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Apple apologizes for slowing down old iPhones, cuts price of replacement batteries

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After an eight-day uproar since news first broke that Apple intentionally slowed down older iPhone models to save battery life, the company apologized Thursday and said it will be reducing the price of a replacement battery to $29 from $79 for iPhone 6 and later models.
In a statement, Apple said it "have never -- and would never -- do anything to intentionally shorten the life of any Apple product." The company insisted the iOS upgrade from earlier this year that slowed down batteries was introduced to stop unexpected shutdowns and extend battery life.
The $29 price tag for a replacement battery will be rolled out worldwide in late January and last until December 2018, the company said.
On Dec. 20, Apple admitted that processing speeds on older iPhones were intentionally slower, beginning with the iOS 10.2.1 upgrade in 2016. The company said the move was meant to prevent phones from shutting down in cold temperatures, when the battery was low or on phones with very old batteries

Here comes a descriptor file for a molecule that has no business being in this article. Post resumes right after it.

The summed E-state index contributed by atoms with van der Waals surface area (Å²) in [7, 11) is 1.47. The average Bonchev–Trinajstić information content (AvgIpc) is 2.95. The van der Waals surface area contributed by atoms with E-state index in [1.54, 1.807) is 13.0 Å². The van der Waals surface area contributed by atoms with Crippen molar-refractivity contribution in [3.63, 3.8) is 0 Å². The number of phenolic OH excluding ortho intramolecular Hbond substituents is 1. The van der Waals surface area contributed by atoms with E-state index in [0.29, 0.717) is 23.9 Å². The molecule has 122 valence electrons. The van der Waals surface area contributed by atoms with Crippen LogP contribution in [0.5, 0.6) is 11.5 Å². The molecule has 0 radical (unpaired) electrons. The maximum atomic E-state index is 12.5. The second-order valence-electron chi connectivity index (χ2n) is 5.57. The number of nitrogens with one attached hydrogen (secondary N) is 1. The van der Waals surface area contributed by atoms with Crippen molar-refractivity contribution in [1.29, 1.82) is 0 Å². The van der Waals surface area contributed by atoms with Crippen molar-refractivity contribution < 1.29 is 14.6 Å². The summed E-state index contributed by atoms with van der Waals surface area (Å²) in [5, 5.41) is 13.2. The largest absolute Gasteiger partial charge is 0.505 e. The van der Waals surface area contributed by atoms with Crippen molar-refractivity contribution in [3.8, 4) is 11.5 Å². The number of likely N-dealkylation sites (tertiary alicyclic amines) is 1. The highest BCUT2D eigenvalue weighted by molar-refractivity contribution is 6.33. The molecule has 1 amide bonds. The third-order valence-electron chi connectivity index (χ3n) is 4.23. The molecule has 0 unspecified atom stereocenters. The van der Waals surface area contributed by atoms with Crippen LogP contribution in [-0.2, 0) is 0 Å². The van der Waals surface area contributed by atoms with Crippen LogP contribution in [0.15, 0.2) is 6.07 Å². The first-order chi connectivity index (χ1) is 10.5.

Aging batteries meant phones could have trouble operating or might unexpectedly shut down, as was the case with some iPhone 6 and 6S devices last year, CNET reported. The processors in those devices wanted to hit faster speeds, but their batteries couldn't handle the demand, prompting some phones to simply switch themselves off. 
The software applied to the iPhone 6 and 6 Plus, 6S and 6S Plus and SE. This year's iOS 11.2 extended the feature to the iPhone 7 and 7 Plus.  
Apple had to admit the mistake as customer dissatisfaction grew, and they were even slapped with a class-action lawsuit on Dec. 22
Apple said that in a new iOS upgrade due out in early 2018 will "give users more visibility into the health of their iPhone's battery, so they can see for themselves if its condition is affecting performance."
Apple's announcement comes as Apple brought in nearly 60 percent of all profits generated in the global smartphone market in the third quarter, according to Counterpoint Research. Apple CEO Tim Cook's salary increased 46 percent in 2017. Cook received a total of $12.8 million in salary, incentive pay and other compensation. Combined with his $89.2 million worth of shares that vested, Cook technically brought home a whopping $102 million in 2017,

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